The Early Modern Commons

Search Results for "academia"

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Your search for posts with tags containing academia found 379 posts

the many-headed monsters’ resources for teaching

Laura Sangha **shiver** The nights are drawing in. There is a cold wind blowing from the east. Berries weigh down the hedgerows. Fungus sprouts on your lawn overnight. The traffic in your inbox has increased tenfold in the last week. That’s right....
From: the many-headed monster on 12 Sep 2017

Relearning how to learn: potential ideas for scholarly debate

We’ve just finished our four-day Before Shakespeare conference, and this blog post is an attempt to report back to the profession more generally about the things that worked or didn’t work in the way we ran the event. A number of delegates...
From: Before Shakespeare on 8 Sep 2017

Guest Post: On Providing Undergraduate Research Opportunities

Guest poster Emily Yankowitz offers first-hand reflections on the value of doing historical research as an undergraduate.
From: The Junto on 8 Sep 2017

Crackpot Historicism

The observation that the Trump era is a good time to be a historian is by now cliché. The routine yet outlandish lies that increasingly puncture public discourse; the proliferation of “fake news” and the appropriation by its makers...
From: memorious on 28 Aug 2017

Roundtable on How NOT To Write Your Second Book: Catherine Kelly on Framing Your Project

This is the final installment of the How NOT TO Write Your Second Book roundtable. Catherine E. Kelly is a professor of history at the University of Oklahoma and editor of the Journal of the Early Republic. Her books include In the New England...
From: The Junto on 26 Aug 2017

Roundtable on How NOT To Write Your Second Book: Tamara Thornton on Choosing New Topics

[We are pleased to have yet another excellent contribution to our “How NOT To Write Your Second Book” Roundtable. Tamara Plakins Thornton is professor of history at the State University of New York, Buffalo, and the author of Cultivating...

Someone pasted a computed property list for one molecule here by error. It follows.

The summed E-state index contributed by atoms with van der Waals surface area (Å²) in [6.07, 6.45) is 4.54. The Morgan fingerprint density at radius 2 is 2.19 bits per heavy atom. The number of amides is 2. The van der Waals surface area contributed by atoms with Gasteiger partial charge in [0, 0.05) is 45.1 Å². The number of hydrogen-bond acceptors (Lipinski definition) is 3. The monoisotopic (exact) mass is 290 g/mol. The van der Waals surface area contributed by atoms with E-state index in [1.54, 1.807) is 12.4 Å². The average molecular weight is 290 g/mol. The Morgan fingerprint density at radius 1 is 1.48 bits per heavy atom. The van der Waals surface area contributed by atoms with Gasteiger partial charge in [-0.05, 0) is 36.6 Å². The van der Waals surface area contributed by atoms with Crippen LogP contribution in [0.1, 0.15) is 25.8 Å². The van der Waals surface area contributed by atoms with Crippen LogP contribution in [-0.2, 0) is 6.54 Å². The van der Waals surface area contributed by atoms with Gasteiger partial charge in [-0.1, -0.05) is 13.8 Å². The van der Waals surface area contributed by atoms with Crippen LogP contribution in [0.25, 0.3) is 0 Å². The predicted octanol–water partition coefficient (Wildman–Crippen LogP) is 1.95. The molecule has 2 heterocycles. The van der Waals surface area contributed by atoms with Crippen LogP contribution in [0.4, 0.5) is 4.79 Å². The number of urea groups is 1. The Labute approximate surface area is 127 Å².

From: The Junto on 25 Aug 2017

Roundtable on How NOT To Write Your Second Book: Timothy Mennel on Publishing

Continuing our roundtable "How NOT To Write Your Second Book," Timothy Mennel, the executive editor of University of Chicago Press, looks at how the second book differs from the first.
From: The Junto on 24 Aug 2017

Roundtable on How NOT To Write Your Second Book: Paul Erickson on Fellowship Applications

Paul Erickson of the American Academy of Arts & Sciences contributes to our roundtable on "How NOT To Write Your Second Book" by discussing fellowship applications.
From: The Junto on 23 Aug 2017

Roundtable on How NOT To Write Your Second Book: Kathleen DuVal, “Treating Your Second Book as a Job”

[This post by Kathleen DuVal continues our series on “How NOT To Write Your Second Book.”] If you are reading this, you probably have a goal for yourself that in a certain number of years from now—say ten—you won’t be saying...
From: The Junto on 22 Aug 2017

Roundtable on “How NOT To Write Your Second Book”: Introduction by Emily Conroy-Krutz and Jessica Lepler

[This week we are privileged to feature a roundtable that was organized by Emily Conroy-Krutz and Jessica Lepler and presented at SHEAR’s 2017 conference. It was such a wonderful discuss that it deserved a broader audience. We are grateful that...
From: The Junto on 21 Aug 2017

Book Review of Carla Gardina Pestana’s The English Conquest of Jamaica

It is an exciting time to be a scholar of Caribbean history. From conferences to publications, the past decade has seen historians of early America, Latin America, and the Atlantic world turn to the Caribbean for insights into the development of empire,...
From: The Junto on 15 Aug 2017

The Rule of the 20th Century (The Shape of Academic History, Part II)

My last post looked at the geographical focus of academic historians in Canada, and found that it was predominantly Canadian and European. This was not too surprising, though it does make media laments about the neglect of Canadian and ‘Western”...
From: memorious on 11 Aug 2017

The Shape of Academic History, Part I: Geography

I used to open my introductory course on pre-modern European history (c.400-1789) with an image that I have come to think of as “History Goes Boom.” It’s evidently from the cover of a History Book Club magazine or catalogue, though when...
From: memorious on 8 Aug 2017

Tailoring Lectures and Discussions to Students: Teaching Religion and Reform in Early America

Christopher Jones reflects on the need and challenges for shaping the US survey course according to an institution's students.
From: The Junto on 1 Aug 2017

Material Culture ‘from Below’